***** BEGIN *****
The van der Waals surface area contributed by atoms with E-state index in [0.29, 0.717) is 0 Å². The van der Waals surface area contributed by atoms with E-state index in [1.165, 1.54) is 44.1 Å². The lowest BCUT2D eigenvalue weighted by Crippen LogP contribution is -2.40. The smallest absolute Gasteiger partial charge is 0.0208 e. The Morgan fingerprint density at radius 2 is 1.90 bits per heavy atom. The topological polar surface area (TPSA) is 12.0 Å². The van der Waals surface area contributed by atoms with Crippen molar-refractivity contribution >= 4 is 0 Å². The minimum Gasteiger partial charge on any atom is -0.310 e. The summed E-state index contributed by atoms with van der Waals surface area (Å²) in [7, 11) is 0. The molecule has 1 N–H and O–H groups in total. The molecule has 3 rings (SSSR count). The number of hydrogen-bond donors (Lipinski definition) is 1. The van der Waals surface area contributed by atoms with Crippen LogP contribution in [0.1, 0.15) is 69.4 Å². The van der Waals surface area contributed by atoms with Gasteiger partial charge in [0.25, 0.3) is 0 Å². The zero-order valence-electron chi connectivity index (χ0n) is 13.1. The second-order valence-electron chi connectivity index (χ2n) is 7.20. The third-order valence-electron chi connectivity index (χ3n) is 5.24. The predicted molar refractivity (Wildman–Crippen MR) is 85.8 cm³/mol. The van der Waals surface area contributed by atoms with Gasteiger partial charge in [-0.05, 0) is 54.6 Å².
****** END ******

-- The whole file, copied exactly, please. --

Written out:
The van der Waals surface area contributed by atoms with E-state index in [0.29, 0.717) is 0 Å². The van der Waals surface area contributed by atoms with E-state index in [1.165, 1.54) is 44.1 Å². The lowest BCUT2D eigenvalue weighted by Crippen LogP contribution is -2.40. The smallest absolute Gasteiger partial charge is 0.0208 e. The Morgan fingerprint density at radius 2 is 1.90 bits per heavy atom. The topological polar surface area (TPSA) is 12.0 Å². The van der Waals surface area contributed by atoms with Crippen molar-refractivity contribution >= 4 is 0 Å². The minimum Gasteiger partial charge on any atom is -0.310 e. The summed E-state index contributed by atoms with van der Waals surface area (Å²) in [7, 11) is 0. The molecule has 1 N–H and O–H groups in total. The molecule has 3 rings (SSSR count). The number of hydrogen-bond donors (Lipinski definition) is 1. The van der Waals surface area contributed by atoms with Crippen LogP contribution in [0.1, 0.15) is 69.4 Å². The van der Waals surface area contributed by atoms with Gasteiger partial charge in [0.25, 0.3) is 0 Å². The zero-order valence-electron chi connectivity index (χ0n) is 13.1. The second-order valence-electron chi connectivity index (χ2n) is 7.20. The third-order valence-electron chi connectivity index (χ3n) is 5.24. The predicted molar refractivity (Wildman–Crippen MR) is 85.8 cm³/mol. The van der Waals surface area contributed by atoms with Gasteiger partial charge in [-0.05, 0) is 54.6 Å².